Endocrine disruptors and thyroid function - a relationship? a systematic review about thyroid effects of endocrine disruptors.

Matteo Pianalto, Andrea Poscia, Salvatore Maria Corsello, Rosa Maria Paragliola, Walter Ricciardi, Umberto Moscato

Research output: Chapter in Book/Report/Conference proceedingChapter


Endocrine disruptors (EDs) are several widespread compounds, either natural or artificial, that can alter the physiological homeostasis of the natural blood born substances and which actually represent a controversial environmental topic for public health. This study is a systematic review about the relationship between EDs and thyroid dysfunctions in order to clarify the dispute or actualize the problem. PubMed and the Cochrane Library were searched systematically for English, Italian and Spanish publications on the EDs human health effect on thyroid function. All in vivo study designs were included. Two reviewers conducted the research independently, in February 2012, using the specific keywords/mesh terms. At the end of the review process we have selected 98 primary studies and 61 reviews of 1581 (and 239 reviews) initially found. 78 of them were already described in the five most recent reviews (2008-2010) about this topic; we summarize the results of these reviews and update them with the 20 studies not included in the previous reviews. Our study underlines a relationship between EDs exposure and FT3, FT4 and TSH alteration, especially for polychlorinated biphenyl, polybromophenyl ether, perchlorate, Dioxins/dioxin-like and compounds like bisphenol-A. However no study shows a significant relationship with any pathological and clinical expression of thyroid disease, mainly due to several confounding variables in the observational studies, both environmental and genetic factors. Major risk conditions are represented by pregnancy status and breast-feeding for the importance of the thyroid hormones in fetal neurodevelopment. Despite all studies underline the need of further research about this topic to settle the relationship between EDs and thyroid disease, most authors are worried about the potential health effects on several endocrine targets and in frail conditions. They recommended a precautionary and integrated approach based on primary prevention activities, through screening and health education campaigns, and the reduction or elimination of these substances as suggested by international conferences. This opens scenery of innovative collaboration between medical research, hygiene prevention and international legislation in the hope to set up in future a new dimension of the approach to many diseases.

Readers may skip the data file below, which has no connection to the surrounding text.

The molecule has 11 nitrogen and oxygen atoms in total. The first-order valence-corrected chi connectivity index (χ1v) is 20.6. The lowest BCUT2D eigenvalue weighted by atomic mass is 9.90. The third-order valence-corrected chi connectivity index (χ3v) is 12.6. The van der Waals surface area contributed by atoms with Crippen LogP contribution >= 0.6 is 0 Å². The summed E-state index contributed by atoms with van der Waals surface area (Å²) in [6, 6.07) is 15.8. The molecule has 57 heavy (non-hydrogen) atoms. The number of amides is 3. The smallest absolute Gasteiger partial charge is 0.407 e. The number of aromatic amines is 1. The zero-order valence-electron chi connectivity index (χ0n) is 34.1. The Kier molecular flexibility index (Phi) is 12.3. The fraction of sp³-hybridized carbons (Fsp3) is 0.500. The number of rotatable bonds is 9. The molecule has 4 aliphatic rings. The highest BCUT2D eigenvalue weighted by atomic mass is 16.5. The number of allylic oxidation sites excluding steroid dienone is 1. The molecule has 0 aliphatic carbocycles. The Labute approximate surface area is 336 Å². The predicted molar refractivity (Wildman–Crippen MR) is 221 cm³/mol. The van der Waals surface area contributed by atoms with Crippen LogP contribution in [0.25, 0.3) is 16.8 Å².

Original languageEnglish
Title of host publicationSelected full papers from the 5th European Conference on Public Health. November 8-10, 2012, Malta.
Number of pages6
Publication statusPublished - 2013


  • endocrine disruptors
  • thyroid effects


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